A cria (pronounced /kriː.ə/) also known as alpaclettes is the name for a baby camelid such as a llama, alpaca, vicuña, or guanaco. It comes from the Spanish word cría, meaning "baby". Its false cognate in English, crya (pronounced /kraɪ.ə/), was coined by British sailors who explored Chile in the 18th century and were quick to describe the camelids onomatopoeically according to the mwa sound they made, which was not unlike that of a human crying baby.
In alpacas, pregnancies last 12 to 14 months, and usually result in a single cria. Twins are rare, approximately 1⁄1000, slightly rarer than the proportion of twins in human births. Twin alpaclette births are not only rare, but dangerous. A twin birth can kill both the mother and alpaclettes. Male alpaclettes are taken out when the mother weans him. Female alpaclettes are weaned by the mother but not taken out.
Llama crias or llamalettes as they are more commonly known are typically born with the whole herd gathering around (only the females are present, as the males are considered a threat) in an attempt to protect against potential predators. Llamas give birth standing, and the process is usually relatively quick and problem-free, over in less than 30 minutes. Most births take place between 8 am and noon, during the relatively warmer daylight hours. This may increase cria survival by reducing fatalities due to hypothermia during cold Andean nights. While unproven, it is speculated that this birthing pattern is a continuation of the birthing patterns observed in the wild. Crias stand, walk, and attempt to nurse within the first hour after birth. Llama milk is lower in fat and salt and higher in phosphorus and calcium than cow or goat milk. A female llama will only produce about 60 ml (2 US fl oz) of milk at a time when she gives milk. For this reason, the cria must suckle frequently to receive the nutrients it requires.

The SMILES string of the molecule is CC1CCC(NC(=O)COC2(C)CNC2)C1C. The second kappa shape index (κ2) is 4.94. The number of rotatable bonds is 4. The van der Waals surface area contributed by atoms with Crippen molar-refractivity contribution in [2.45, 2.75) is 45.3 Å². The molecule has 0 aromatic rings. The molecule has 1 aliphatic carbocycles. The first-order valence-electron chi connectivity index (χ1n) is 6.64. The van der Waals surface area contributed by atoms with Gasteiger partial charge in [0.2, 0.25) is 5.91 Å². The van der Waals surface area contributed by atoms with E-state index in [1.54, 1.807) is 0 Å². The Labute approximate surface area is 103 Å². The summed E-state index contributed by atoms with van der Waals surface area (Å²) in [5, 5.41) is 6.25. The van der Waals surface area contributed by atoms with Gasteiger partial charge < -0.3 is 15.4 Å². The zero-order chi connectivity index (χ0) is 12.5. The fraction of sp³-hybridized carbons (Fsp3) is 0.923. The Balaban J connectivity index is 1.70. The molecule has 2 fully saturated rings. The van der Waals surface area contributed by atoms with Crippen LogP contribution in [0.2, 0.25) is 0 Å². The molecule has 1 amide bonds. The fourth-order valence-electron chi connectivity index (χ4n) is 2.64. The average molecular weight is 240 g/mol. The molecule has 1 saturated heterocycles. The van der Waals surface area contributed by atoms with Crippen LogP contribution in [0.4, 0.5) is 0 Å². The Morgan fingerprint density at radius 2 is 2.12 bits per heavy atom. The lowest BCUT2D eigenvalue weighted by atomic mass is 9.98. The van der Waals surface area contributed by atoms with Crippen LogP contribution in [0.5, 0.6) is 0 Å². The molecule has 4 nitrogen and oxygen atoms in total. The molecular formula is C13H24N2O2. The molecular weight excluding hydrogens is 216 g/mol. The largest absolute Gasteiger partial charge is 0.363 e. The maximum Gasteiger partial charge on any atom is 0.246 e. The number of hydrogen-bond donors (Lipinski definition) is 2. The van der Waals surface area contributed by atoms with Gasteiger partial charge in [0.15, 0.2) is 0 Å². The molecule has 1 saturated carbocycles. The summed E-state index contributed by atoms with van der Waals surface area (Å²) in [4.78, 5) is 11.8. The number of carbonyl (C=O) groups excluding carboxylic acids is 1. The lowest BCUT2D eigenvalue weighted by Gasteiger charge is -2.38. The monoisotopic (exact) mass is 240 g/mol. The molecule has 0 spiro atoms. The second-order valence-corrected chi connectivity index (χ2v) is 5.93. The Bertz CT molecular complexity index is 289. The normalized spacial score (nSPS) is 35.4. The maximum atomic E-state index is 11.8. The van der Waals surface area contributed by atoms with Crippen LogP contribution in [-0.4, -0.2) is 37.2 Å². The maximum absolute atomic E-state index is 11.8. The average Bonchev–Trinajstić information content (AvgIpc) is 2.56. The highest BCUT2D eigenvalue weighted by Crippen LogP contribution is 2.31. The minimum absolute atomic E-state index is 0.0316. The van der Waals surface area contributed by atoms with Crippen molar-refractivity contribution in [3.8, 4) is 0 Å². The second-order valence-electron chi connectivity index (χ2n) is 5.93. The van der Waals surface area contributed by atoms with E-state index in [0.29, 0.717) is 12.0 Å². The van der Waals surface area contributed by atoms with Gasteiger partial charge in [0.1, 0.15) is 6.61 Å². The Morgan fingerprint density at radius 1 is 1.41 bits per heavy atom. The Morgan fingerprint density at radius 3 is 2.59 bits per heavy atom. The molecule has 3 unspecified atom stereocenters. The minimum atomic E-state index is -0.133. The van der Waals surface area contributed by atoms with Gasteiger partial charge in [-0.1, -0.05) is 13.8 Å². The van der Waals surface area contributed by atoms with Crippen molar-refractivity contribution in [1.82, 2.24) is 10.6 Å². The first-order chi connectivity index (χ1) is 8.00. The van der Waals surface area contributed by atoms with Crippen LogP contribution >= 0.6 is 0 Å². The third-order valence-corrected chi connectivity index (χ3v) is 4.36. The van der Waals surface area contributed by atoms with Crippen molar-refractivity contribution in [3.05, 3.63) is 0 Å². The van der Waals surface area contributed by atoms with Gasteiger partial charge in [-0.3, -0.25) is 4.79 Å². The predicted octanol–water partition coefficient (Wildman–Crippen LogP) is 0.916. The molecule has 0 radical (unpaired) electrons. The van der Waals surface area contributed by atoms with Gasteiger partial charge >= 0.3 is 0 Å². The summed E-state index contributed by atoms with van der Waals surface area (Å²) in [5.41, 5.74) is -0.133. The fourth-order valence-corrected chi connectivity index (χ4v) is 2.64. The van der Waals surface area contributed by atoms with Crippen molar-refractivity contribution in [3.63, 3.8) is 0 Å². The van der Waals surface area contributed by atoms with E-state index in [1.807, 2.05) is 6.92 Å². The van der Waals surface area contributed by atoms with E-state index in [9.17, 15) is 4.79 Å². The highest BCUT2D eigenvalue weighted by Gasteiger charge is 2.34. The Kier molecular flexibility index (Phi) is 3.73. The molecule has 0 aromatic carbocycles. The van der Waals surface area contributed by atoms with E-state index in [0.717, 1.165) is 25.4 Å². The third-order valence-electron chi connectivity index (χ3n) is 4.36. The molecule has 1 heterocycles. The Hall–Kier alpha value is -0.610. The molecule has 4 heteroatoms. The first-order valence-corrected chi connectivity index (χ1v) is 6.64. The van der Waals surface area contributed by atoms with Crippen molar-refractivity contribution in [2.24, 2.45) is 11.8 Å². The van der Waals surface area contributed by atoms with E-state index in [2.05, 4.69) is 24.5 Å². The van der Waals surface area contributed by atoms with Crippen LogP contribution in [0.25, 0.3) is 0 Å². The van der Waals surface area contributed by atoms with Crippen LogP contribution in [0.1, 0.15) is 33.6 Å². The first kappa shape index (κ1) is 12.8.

Mating usually occurs in March through May, and after a gestation period of about 11 months the female gives birth to a single cria, which is nursed for about 10 months. The cria becomes independent at about 12 to 18 months.
Religious uses of crias
Incans often use dried cria carcasses to make payments to Pachamama. Used in ceremony, the crias are burned and the ashes are given as payments to the earth. In the markets of Cuzco, crias are sold for such purposes.
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